Income assistance clients in Nova Scotia who rely on a guide dog will receive more money to help meet the care needs of their trusted companions. Effective May 1, the provincial guide dog allowance for income assistance clients will go up, from $60 per month to $90. The allowance will also include an extra $300 per year to cover routine veterinary exams and care. “Guide dogs provide a valuable service to our visually impaired clients,” said Community Services Minister Denise Peterson-Rafuse. “This increase will ensure our clients are better able to meet the needs of their service animals so that they can safely and properly perform their duties.” Nova Scotia’s new guide dog allowance will be one of the highest in Canada. Working guide dogs require quality food, monthly grooming, regular flea and heart worm treatments, yearly checkups, vaccinations and other occasional needs. Because guide dogs regularly visit public places, handlers have an obligation to insure that their service animals maintain the highest possible standards with respect to grooming and medical care. The department reviewed the current rates, consulted with the Canadian National Institute for the Blind (CNIB) and decided that an increase was needed to help clients meet the care needs of their guide dogs. “CNIB applauds the province of Nova Scotia for increasing the assistance provided to individuals who rely on guide dogs,” said Lui Greco, CNIB’s Atlantic Canada government relations director. “This change in the level of support available to clients of the Department of Community Services will be better able to ensure their service animals receive appropriate grooming and medical attention.” CNIB receives yearly grant funding from the Department of Community Services. In 2011-12, more than $500,000 was provided to support programs and services that benefit people who are visually impaired across the province.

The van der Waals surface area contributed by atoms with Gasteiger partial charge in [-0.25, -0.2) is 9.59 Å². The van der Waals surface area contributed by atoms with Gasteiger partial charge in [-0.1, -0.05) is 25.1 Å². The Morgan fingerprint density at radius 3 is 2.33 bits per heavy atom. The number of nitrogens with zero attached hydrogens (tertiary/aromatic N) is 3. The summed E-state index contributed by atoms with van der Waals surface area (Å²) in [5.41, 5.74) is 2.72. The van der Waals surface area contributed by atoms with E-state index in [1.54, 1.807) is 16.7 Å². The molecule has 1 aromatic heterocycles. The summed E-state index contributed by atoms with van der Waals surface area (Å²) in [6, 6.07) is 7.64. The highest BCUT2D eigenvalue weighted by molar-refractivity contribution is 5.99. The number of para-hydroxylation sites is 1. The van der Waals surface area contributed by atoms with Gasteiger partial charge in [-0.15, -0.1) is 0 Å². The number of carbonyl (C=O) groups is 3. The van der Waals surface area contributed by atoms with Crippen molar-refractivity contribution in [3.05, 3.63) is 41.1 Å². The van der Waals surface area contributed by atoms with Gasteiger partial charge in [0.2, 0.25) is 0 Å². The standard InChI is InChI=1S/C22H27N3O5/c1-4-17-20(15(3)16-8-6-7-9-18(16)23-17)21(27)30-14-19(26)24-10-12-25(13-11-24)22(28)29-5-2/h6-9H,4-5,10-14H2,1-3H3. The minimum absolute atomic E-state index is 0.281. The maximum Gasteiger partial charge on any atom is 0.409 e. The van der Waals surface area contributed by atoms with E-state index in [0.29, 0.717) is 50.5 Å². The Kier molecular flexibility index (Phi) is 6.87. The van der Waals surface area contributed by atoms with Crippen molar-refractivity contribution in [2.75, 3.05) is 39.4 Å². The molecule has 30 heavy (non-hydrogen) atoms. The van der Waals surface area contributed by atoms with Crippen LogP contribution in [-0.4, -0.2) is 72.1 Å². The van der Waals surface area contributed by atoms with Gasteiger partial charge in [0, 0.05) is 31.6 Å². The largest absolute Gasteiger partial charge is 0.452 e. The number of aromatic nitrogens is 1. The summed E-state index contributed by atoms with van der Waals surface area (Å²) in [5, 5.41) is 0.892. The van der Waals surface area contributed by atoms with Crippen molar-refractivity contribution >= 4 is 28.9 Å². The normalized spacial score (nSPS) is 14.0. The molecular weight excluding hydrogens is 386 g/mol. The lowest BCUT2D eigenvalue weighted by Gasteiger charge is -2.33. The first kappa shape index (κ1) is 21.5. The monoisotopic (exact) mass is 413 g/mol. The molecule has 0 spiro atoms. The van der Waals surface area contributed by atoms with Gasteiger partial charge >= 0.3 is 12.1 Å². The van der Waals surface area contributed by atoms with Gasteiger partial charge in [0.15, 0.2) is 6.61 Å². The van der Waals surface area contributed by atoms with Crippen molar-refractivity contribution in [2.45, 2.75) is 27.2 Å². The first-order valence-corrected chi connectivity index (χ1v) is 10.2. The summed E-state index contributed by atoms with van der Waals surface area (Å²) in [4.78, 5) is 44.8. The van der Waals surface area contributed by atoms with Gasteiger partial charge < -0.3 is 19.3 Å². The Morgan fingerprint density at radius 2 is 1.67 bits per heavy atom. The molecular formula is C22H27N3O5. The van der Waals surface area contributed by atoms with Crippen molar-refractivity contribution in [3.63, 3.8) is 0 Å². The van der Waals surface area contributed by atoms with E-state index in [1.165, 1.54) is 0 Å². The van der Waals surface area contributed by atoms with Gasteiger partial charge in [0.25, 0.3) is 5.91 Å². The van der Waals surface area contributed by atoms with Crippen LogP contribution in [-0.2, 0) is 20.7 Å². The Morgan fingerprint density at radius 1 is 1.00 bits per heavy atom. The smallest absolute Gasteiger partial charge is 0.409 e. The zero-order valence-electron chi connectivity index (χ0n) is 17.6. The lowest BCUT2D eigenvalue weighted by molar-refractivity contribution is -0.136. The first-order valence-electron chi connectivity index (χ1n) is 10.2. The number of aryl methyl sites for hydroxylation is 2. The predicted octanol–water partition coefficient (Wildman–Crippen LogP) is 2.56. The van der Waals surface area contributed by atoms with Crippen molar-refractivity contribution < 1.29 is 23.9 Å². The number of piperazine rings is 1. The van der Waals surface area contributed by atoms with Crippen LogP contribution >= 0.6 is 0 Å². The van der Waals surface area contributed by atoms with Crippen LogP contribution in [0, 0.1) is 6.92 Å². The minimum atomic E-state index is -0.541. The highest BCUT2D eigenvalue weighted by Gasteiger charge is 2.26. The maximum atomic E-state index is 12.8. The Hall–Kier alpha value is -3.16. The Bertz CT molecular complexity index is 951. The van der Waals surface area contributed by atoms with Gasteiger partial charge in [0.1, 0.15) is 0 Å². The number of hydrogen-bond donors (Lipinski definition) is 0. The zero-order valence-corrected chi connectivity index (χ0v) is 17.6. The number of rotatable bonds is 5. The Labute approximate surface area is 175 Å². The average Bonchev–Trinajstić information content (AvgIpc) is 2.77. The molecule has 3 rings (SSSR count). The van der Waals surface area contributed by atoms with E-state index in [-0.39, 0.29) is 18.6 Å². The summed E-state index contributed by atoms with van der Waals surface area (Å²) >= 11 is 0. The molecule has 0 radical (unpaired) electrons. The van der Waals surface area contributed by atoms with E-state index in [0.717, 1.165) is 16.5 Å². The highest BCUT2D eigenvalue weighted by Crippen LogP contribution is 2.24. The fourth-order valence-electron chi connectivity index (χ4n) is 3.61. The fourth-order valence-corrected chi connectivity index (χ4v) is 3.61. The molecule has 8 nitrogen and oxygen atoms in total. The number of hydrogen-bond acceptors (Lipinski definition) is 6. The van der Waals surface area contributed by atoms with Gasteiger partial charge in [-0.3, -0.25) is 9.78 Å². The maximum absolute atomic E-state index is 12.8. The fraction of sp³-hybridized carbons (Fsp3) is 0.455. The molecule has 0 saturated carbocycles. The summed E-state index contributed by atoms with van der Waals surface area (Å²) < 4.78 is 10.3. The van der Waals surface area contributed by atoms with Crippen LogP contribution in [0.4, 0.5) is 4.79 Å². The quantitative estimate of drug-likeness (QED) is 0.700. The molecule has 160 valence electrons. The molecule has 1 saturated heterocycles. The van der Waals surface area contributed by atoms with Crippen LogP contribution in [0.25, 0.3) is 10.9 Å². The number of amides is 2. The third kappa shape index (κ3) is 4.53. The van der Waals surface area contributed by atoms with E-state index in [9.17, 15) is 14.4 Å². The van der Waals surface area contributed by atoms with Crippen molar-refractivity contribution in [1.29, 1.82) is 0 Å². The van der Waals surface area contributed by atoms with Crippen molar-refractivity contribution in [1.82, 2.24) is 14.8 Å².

In an interview with UN News, Farid Zarif, the head of UNMIL, said that UN peacekeepers, working with national authorities, managed to bring peace and stability to the country, to help it rebuild and to pave the way for renewed economic growth.“We are very confident that with the departure of UNMIL Liberia will be in a far better situation to meet the challenges of the future,” Under-Secretary-General Zarif said, despite continued vulnerabilities and fragilities.Liberia is a very rich country endowed with many natural resources, he added. With improved management of those resources, along with a diversification of the macroeconomy and support from the international community, the country has the potential. “[Ms.] Sirleaf should be credited for providing a vision for the future of Liberia. And if elements of that vision are implemented, Liberia will soon become a self-sustaining society,” Mr. Zarif said. “Her legacy is very much connected to the legacy of the UN mission in Liberia.” Ms. Sirleaf will step down in January after two terms in office. Liberians are still waiting for the official announcement of her successor following Tuesday’s second round of vote.Former Nigerian leader Olusegun Obasanjo, who is a member of the UN Secretary-General’s High-Level Advisory Board on Mediation, is due to arrive in the capital, Monrovia, today. Secretary-General António Guterres requested Mr. Obasanjo to travel to Liberia as part of the UN’s continued good offices engagement – a term for third-party assistance in mediating a conflict – and to help support an orderly and peaceful transition of power. This would be the first time one democratically elected leader in Liberia hands over power to another in more than 70 years.Ahead of the 26 December election, as well as the first round of vote on 10 October, UNMIL supported national election officials, even delivering voting materials by plane. Other branches of the UN provided technical assistance. All security duties were transferred over to Liberian officials in June of last year. UNMIL also carried out its good offices engagement with community members, bringing together local leaders, faith-based organizations, the media, women and youth, among others. “We thought that based on past experiences of violence, we need to really invest in preventive diplomacy,” Mr. Zarif said. “Together we have been very successful in avoiding all forms of violence. Even demonstrations did not happen, let alone mortalities or casualties. So we are very happy with the success of the good offices.”